Something has gone terribly wrong in this country. The trends are worrying especially to those of us who want Malaysia to remain a constitutionally secular country which respects all religious practices.
First, The Herald, the official newsletter of the Roman Catholic Church in Malaysia, has been embroiled in controversy over the use of the word "Allah", Arabic for "the God", in the Malay language section of the weekly newspaper. The issue is now being resolved in the civil court.
Now, on July 16, the home ministry issued a letter to the Archbishop of Kuala Lumpur, the Rev Murphy Pakiam, who as publisher of The Herald, must show cause for allegedly publishing material that:. did not follow the concept of focusing on its religion, as laid down in the guidelines of its publishing permit; and degraded the status of Islam in an article dated June 22, titled "America and Jihad - where do they stand?"
The controversy did not end here. It is interesting that the home minister Syed Hamid Albar had defined what the Herald should cover on religion. He said "If you are to write on religion, then you are supposed to touch on matters pertaining to questions on rituals, adherence to God, followers and anything related to your divine mission."
Syed Hamid's interference complicated the matter. Why should a politician dictates how the Christian community should engage their own members? Is Christianity only restricted to matters pertaining to rituals or adherence to God? Isn't the divine mission of all religions is fairness, compassion, equality and dignity for all? Christians reserved their rights to discuss global and societal issues which affect them as human beings and members of the world community. Religion is about humanity.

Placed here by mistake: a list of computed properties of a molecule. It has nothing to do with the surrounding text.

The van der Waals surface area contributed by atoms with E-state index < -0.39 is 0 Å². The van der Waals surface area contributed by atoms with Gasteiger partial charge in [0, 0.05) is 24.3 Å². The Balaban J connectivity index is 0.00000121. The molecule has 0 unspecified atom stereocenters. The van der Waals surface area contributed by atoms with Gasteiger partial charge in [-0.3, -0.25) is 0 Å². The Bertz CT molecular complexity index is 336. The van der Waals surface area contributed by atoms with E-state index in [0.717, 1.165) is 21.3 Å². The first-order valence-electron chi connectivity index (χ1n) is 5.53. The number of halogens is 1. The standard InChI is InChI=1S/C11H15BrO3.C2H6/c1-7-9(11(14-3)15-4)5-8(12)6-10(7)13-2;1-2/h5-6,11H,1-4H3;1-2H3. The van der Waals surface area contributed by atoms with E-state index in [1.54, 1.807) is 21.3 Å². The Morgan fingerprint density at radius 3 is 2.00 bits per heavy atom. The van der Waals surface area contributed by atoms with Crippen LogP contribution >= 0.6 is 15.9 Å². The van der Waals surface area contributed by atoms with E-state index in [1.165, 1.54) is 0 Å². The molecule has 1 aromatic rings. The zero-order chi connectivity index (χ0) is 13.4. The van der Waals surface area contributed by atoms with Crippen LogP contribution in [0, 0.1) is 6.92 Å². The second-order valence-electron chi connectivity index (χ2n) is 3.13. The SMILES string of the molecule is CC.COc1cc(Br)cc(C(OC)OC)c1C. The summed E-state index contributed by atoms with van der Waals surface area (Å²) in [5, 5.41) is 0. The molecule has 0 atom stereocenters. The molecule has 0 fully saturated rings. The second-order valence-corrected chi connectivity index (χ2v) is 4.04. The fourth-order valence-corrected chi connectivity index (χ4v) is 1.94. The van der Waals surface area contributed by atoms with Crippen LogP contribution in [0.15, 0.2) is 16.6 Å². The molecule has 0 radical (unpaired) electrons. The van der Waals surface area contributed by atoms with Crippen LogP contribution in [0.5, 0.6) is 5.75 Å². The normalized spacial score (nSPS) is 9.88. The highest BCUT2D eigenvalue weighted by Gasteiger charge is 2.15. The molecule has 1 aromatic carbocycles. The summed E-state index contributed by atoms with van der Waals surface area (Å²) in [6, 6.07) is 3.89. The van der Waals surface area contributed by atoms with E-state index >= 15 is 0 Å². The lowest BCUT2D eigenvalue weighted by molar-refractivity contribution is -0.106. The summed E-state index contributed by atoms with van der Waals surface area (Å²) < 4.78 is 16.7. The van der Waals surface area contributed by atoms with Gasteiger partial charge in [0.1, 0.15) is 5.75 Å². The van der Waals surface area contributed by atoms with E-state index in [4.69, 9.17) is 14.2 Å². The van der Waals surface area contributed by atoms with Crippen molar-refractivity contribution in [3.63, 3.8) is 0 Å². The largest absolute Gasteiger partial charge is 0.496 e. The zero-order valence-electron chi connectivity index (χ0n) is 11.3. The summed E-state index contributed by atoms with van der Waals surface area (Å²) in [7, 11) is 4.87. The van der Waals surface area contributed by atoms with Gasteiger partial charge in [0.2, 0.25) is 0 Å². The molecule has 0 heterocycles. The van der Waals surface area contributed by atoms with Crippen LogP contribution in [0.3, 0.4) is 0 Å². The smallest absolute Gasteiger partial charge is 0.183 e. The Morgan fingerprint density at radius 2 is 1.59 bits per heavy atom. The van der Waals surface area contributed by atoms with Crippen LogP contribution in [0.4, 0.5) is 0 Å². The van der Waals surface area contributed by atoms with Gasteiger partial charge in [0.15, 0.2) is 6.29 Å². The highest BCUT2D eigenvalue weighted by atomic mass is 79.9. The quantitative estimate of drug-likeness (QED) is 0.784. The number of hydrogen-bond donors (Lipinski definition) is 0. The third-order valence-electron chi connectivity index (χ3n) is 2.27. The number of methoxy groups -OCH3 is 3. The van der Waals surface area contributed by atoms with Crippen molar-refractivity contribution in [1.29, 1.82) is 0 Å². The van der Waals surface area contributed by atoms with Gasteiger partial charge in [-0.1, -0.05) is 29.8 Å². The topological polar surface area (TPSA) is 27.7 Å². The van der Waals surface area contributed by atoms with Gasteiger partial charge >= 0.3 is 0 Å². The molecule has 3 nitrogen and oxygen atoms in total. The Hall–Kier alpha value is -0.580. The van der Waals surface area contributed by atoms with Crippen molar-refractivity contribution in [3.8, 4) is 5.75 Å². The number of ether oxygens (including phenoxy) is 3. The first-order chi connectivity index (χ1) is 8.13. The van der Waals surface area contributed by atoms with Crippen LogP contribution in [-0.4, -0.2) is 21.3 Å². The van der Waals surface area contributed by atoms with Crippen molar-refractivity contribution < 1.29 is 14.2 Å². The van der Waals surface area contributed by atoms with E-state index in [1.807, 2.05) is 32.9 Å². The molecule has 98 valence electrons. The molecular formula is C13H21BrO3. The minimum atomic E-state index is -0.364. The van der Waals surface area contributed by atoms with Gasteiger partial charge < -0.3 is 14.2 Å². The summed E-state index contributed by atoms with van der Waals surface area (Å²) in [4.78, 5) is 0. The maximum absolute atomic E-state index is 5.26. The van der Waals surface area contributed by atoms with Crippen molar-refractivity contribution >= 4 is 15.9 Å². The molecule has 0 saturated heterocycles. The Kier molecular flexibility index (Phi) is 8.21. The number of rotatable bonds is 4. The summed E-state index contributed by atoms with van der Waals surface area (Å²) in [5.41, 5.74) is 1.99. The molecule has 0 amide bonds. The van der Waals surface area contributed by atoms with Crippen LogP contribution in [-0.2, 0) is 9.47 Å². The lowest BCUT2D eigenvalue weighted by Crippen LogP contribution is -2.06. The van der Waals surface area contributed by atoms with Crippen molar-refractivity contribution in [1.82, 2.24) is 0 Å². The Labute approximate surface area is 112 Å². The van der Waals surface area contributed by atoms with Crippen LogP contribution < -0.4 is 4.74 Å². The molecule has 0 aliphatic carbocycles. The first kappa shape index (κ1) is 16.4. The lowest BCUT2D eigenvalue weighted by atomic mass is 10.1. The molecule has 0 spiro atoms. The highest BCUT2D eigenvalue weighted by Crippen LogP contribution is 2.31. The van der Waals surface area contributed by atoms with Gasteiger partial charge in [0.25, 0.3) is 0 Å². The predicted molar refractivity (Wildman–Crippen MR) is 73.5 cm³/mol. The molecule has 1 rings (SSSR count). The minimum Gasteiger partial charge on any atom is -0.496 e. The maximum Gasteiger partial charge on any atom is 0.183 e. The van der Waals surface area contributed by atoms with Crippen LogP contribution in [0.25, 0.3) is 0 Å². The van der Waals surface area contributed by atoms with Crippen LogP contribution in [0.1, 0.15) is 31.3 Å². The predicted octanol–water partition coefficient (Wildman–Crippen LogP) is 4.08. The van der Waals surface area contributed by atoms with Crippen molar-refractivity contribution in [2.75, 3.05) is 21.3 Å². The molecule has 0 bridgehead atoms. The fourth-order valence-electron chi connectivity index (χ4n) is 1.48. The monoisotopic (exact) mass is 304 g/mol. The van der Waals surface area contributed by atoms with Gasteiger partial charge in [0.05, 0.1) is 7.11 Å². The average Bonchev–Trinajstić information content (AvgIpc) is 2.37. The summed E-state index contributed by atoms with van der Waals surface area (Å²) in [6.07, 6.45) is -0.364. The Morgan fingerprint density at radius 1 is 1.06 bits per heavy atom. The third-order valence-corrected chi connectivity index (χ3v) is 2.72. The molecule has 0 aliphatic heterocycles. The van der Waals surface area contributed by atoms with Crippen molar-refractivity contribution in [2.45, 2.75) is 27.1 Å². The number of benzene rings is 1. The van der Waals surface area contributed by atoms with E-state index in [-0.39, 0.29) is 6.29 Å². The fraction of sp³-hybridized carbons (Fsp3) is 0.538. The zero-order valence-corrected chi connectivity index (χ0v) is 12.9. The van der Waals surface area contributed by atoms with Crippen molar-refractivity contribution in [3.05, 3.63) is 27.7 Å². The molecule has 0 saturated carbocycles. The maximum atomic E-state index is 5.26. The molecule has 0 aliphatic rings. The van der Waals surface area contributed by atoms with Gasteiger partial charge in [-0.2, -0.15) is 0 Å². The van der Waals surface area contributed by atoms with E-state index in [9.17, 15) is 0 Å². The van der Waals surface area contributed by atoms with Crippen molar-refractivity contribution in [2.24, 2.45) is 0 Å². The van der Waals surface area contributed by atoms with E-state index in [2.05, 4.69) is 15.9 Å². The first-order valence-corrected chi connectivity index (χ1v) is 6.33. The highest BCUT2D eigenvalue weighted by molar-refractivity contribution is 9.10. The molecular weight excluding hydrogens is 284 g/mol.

The action taken by the government against the Herald missed this very important point about the need to look at religion from the viewpoint of humanity.
Next, the PKR MP Zulkifli Noordin has accused the Bar Council of being 'anti-Islam'. This is a very dangerous accusation. It is important to note that throwing wild accusations at any organisations at this point in time will not help to make the situation better.
It is within the ambit of the council to discuss grey matters of the civil laws if there are ambiguities. Zulkifli's action has denied many apolitical Malaysians a chance to seek for their fair judicial rights in matters pertaining to inheritance, conversion, apostasy and others. These are rights enshrined in the universal human rights.
The Bar Council is the right body to discuss these ambiguities and grey areas of laws. It is a shame that these politicians, so-called religious activists and individuals have refused to acknowledge that there is space within any religion to discuss any ambiguities.
Zulkifli must retract his accusation immediately or he should withdraw from the Bar Council, which he claimed is 'anti-Islam'.
Islam is holier and flexible than what Zulkifli and the likes thought.
Lastly, I would like to congratulate PAS's leaders and Islamic scholars who came out openly to question Saiful Bukhari's action. Rightly pointed out, if Saiful has proof and evidence he should respect the court's decision in the upcoming trial. His so-called Islamic swearing was criticised as un-Islamic by PAS spiritual leader Nik Aziz and Indonesia's Gus Dur.
I am disappointed that a number of top lawmakers have given their support for this show of defiance against the court. They are pressuring Anwar to do the same. What can they hope to get out of this if Anwar does the same?
Respect the rule of law!